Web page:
Imagine having a bulging or herniated disc putting pressure on the spinal cord, causing the spine to not work and move right and all of this causing pain and tight spasm muscles. Unfortunately, the muscles get blamed when the disc is the flat tire. The car is ok, the problem is the flat tire. Typically the spine is ok, the damage is in the disc.
Does it take time for a disc to get to the point of putting pressure on the spinal cord and nerves? The answer is yes. Much like it takes a nail in a tire to slowly lose all pressure. Nonetheless, it doesn’t mean that it is “an age thing”. This is extremely important to understand because with proper treatment through Non-Surgical Spinal Decompression, the disc has an extremely high percentage rate of healing and being stable again without surgery.
The goal for all patients suffering with disc injuries is to always get back to regular exercise as much as possible. Much like you can’t drive on a flat tire or run on a broken leg, no one should try to exercise with physical therapy until after the disc is healed and stable through Non Surgical Spinal Decompression.
Treating A Herniated Disc
First step should always be to have an evaluation by a qualified practitioner. We as a public typically think this would be our family doctor. More often times than not this is not true. Although our PCP may have good intentions, common knowledge of why a disc gets damaged, how to diagnose it or more importantly how to treat it is not common.
This is why a typical automatic routine of pain killers, muscle relaxers, anti-inflammatory medications are prescribed. It is what our healthcare system has established as a protocol to follow. Then, a referral for chiropractic services. After, a referral for an MRI. Once the MRI report shows a damaged disc, typically a referral to a neurosurgeon follows.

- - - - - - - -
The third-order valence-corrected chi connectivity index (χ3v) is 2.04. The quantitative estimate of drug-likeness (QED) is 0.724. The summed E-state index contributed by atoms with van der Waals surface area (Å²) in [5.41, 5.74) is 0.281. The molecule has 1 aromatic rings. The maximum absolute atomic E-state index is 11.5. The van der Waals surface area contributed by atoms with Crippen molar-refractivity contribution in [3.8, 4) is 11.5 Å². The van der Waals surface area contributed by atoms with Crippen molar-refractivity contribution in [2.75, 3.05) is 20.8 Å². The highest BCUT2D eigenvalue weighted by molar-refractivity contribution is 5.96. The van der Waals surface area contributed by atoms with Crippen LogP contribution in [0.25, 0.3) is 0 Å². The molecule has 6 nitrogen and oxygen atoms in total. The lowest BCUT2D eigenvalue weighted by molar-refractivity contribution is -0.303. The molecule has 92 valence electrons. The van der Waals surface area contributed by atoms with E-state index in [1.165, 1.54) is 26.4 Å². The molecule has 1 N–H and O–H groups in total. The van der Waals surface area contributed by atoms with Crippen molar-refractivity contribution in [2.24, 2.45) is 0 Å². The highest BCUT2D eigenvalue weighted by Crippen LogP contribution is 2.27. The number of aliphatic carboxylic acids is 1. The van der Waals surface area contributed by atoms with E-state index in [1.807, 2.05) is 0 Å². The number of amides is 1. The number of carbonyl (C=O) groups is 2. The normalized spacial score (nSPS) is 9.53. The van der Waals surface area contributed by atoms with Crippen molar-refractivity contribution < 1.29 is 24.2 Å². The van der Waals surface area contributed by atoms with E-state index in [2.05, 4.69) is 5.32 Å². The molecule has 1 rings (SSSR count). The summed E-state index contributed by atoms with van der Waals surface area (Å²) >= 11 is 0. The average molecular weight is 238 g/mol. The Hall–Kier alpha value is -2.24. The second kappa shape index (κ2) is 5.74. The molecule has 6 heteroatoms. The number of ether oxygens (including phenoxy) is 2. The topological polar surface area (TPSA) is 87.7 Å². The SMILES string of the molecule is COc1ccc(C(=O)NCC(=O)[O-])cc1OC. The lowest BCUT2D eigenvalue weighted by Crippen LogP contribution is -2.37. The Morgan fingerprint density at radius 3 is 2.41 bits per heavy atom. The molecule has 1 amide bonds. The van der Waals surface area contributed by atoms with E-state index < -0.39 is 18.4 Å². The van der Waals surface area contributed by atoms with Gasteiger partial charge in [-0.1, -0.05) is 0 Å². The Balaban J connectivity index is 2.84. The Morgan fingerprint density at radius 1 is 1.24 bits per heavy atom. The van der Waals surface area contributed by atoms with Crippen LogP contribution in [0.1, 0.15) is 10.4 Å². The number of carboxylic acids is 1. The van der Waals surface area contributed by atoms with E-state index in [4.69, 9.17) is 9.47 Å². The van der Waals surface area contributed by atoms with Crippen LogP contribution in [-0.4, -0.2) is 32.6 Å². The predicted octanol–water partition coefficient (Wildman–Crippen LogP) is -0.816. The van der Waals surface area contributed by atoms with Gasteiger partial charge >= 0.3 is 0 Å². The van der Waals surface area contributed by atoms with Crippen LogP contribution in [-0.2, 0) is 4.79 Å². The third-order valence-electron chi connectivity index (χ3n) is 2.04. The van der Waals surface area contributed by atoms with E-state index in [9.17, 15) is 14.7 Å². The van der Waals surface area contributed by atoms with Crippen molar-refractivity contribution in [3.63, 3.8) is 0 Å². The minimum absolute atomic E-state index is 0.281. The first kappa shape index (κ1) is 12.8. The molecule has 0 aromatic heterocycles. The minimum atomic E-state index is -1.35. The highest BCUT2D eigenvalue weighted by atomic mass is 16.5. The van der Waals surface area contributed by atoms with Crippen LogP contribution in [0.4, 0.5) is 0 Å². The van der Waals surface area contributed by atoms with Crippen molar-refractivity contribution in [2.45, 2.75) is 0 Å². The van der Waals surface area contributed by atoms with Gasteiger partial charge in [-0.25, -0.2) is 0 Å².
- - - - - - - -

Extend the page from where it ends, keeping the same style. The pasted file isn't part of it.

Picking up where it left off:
A really solid neurosurgeon will only do surgery on approximately 10% of the patients that they see…on the initial visit. After the neurosurgeon, a referral to pain management for an ESI (epidural steroid injection) follows and after the pain is numb a referral to physical therapy is next.
This can be dangerous for the disc. At this point, most patients have an MRI showing a herniated disc (which is not a muscle) putting pressure on the spinal cord or peripheral nerve, had massive pain with possible numbness, tingling and weakness in their arms or legs, have had some type of pain management to deaden this pain and are about to do physical therapy exercises on a damaged disc that will typically worsen with any strenuous activity.
All of these steps are appropriate to minimize pain while trying to identify where the problem is up until the patient is referred for physical therapy. At that point, an appropriate referral would be for Non-Surgical Spinal Decompression Therapy. Along with surgery, it is the only therapy that is actually treating the damaged disc. After a typical disc case has stabilized with decompression and is strong enough to proceed, therapy either with a qualified physical therapist or at home would be appropriate. Long term after spinal decompression therapy, majority of patients are stable in the disc and therefore more stable in the spine and can focus on strengthening . Typically, this is where the need for chiropractic adjustments to get out of pain and constant exercise to keep the muscles loose lessens or is alleviated alltogether.
With properly utilized Non-Surgical Spinal Decompression Therapy, a patient with a bulging or herniated disc, disc degeneration, sciatica from a damaged disc or spinal stenosis can see a very high rate of success because the treatment is actually focused on stabilizing and healing the disc.
Are You Suffering from a Bulging or Herniated Disc,Contact Us Today!